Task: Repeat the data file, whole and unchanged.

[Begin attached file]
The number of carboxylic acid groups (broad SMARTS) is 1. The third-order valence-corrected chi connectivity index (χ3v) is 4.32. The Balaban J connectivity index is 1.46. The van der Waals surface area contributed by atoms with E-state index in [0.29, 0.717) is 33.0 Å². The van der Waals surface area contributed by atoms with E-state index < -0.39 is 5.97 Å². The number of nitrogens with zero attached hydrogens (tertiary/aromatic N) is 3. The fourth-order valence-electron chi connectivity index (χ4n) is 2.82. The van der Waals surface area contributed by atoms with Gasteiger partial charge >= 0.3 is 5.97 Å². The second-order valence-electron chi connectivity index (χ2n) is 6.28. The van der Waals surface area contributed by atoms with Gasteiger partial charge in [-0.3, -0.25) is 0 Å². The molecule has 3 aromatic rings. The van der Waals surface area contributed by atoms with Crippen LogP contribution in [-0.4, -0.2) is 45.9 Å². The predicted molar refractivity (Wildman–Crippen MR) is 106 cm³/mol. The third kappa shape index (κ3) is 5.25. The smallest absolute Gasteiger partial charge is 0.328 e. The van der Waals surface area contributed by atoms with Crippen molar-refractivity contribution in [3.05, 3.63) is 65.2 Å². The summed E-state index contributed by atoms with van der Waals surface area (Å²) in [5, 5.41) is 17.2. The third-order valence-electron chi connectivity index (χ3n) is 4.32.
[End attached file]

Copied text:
The number of carboxylic acid groups (broad SMARTS) is 1. The third-order valence-corrected chi connectivity index (χ3v) is 4.32. The Balaban J connectivity index is 1.46. The van der Waals surface area contributed by atoms with E-state index in [0.29, 0.717) is 33.0 Å². The van der Waals surface area contributed by atoms with E-state index < -0.39 is 5.97 Å². The number of nitrogens with zero attached hydrogens (tertiary/aromatic N) is 3. The fourth-order valence-electron chi connectivity index (χ4n) is 2.82. The van der Waals surface area contributed by atoms with Gasteiger partial charge >= 0.3 is 5.97 Å². The second-order valence-electron chi connectivity index (χ2n) is 6.28. The van der Waals surface area contributed by atoms with Gasteiger partial charge in [-0.3, -0.25) is 0 Å². The molecule has 3 aromatic rings. The van der Waals surface area contributed by atoms with Crippen LogP contribution in [-0.4, -0.2) is 45.9 Å². The predicted molar refractivity (Wildman–Crippen MR) is 106 cm³/mol. The third kappa shape index (κ3) is 5.25. The smallest absolute Gasteiger partial charge is 0.328 e. The van der Waals surface area contributed by atoms with Crippen molar-refractivity contribution in [3.05, 3.63) is 65.2 Å². The summed E-state index contributed by atoms with van der Waals surface area (Å²) in [5, 5.41) is 17.2. The third-order valence-electron chi connectivity index (χ3n) is 4.32.